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Cox asked Hodges if he would read the part for an absent cast member. "I'm just here to do tech," Hodges replied.
Cox pressed. Had he ever acted before? Nah. Ever read Shakespeare? Nah.
"And then I couldn't help it. I just said, 'Well, you are remarkable,'" Cox says, "because he was. And the look on his face, it made my heart soar because he just smiled at me like a man that probably hadn't smiled in four years. He just lit up, like somebody told him something nice, and that he was good at something, and somebody seemed really pleasantly surprised to know him."
Hodges agreed to read a part. Cox gave him the role of Prince Malcolm, the third-largest part in the show. After a rehearsal, Hodges looked around to make sure there was nobody left in the auditorium, then said, "I told the guys I was coming because I wanted to do tech, but this is what I really wanted to do."
Hodges has lived most of his life in institutions, starting when he was labeled a juvenile delinquent as a teenager. He was 19 when he committed his first nonjuvenile offense, and he has been in and out of prison on parole violations ever since. He estimates that he has spent just seven or eight of the last 30 years in the free world.
His latest commitment came after a 46-month run on the outside, before reoffending. "A stint of success," he says.
"It was a stabbing," Hodges says. "It was someone I'd known for 25 years. I'd done time with him. I let him stay with me because he was down on his luck. And two weeks later, I ended up stabbing him seven times. It's ..." Hodges pauses.
"It's a sad story. It started out as an act of charity and ended up something very traumatic. I still cringe when I think about it."
Hodges says he misses his wife, Tina, whose name is tattooed across his neck. He works enough to send some of his meager wages home to her. He's also in the prison's dog-fostering program. His charge: a cranky Chihuahua named T-Bone.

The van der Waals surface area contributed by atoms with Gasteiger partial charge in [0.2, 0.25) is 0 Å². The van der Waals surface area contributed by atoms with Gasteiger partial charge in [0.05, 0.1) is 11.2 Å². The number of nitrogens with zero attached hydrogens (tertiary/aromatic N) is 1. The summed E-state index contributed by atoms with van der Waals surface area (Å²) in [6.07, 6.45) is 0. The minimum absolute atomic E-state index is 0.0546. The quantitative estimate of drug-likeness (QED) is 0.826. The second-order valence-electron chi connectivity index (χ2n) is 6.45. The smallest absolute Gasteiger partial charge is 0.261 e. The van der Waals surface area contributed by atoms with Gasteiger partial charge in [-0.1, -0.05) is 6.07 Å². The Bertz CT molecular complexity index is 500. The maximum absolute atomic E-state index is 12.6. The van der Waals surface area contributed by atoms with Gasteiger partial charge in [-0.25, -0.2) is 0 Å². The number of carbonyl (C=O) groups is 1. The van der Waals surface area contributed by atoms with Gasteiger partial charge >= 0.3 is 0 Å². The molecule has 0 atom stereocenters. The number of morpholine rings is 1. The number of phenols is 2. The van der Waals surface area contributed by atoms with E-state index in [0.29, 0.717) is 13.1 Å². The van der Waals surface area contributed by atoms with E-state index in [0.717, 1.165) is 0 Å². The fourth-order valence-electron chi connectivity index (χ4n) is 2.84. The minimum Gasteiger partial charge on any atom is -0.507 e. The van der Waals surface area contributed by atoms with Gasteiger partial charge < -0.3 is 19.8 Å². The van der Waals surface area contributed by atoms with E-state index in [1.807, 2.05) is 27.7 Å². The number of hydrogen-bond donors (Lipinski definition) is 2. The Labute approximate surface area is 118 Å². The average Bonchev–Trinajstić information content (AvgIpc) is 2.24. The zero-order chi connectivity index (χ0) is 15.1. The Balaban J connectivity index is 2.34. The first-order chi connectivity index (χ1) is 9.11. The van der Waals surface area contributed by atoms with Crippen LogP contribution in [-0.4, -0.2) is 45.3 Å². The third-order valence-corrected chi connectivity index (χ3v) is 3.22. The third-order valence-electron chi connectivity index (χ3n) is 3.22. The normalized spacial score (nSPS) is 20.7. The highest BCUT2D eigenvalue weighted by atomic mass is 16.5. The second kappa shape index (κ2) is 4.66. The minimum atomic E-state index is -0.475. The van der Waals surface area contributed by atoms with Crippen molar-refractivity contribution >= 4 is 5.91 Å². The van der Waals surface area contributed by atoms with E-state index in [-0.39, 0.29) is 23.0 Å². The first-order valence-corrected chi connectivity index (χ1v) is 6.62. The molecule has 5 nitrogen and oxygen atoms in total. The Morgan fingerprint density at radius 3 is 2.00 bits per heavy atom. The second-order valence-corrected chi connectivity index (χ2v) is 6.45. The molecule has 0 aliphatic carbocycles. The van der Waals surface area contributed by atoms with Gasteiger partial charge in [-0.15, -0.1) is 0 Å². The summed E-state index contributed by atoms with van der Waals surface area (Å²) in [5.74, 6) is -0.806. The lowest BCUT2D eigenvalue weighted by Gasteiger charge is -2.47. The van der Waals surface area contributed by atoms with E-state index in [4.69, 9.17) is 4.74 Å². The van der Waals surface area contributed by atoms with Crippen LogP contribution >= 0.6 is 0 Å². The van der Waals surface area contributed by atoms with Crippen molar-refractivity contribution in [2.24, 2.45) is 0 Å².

"Everybody here says that no two personalities have ever been more appropriately matched," Hodges says. "He's more of a growler than a biter, but he's lit into me a couple of times. I've had to learn how to live with him, and he's had to learn how to live with me. Sometimes he sleeps with me. Sometimes, when he's being real temperamental, he goes into his kennel and stares disdainfully at me."
Hodges and his fellow inmates know that, on the outside, there are those who take issue with the idea of convicts being provided services like the Shakespeare in Prison program. Some of these men are unlikely to see what's beyond Lansing's walls, but many more, like Hodges, have an "out" date.
"Any change you hope to make in society, you first have to make here," Hodges says. "You can't live here and be one thing and profess that you want to be something different in society, because it doesn't work that way."
The two performances of Macbeth — a Friday and a Saturday night — were attended by medium-security inmates, Lansing Correctional staff and volunteers of Arts in Prison. Lansing's officials wouldn't allow the cast members' families to see the play, citing security risks, so Arts in Prison arranged for a videographer to record a show so the inmates could have copies.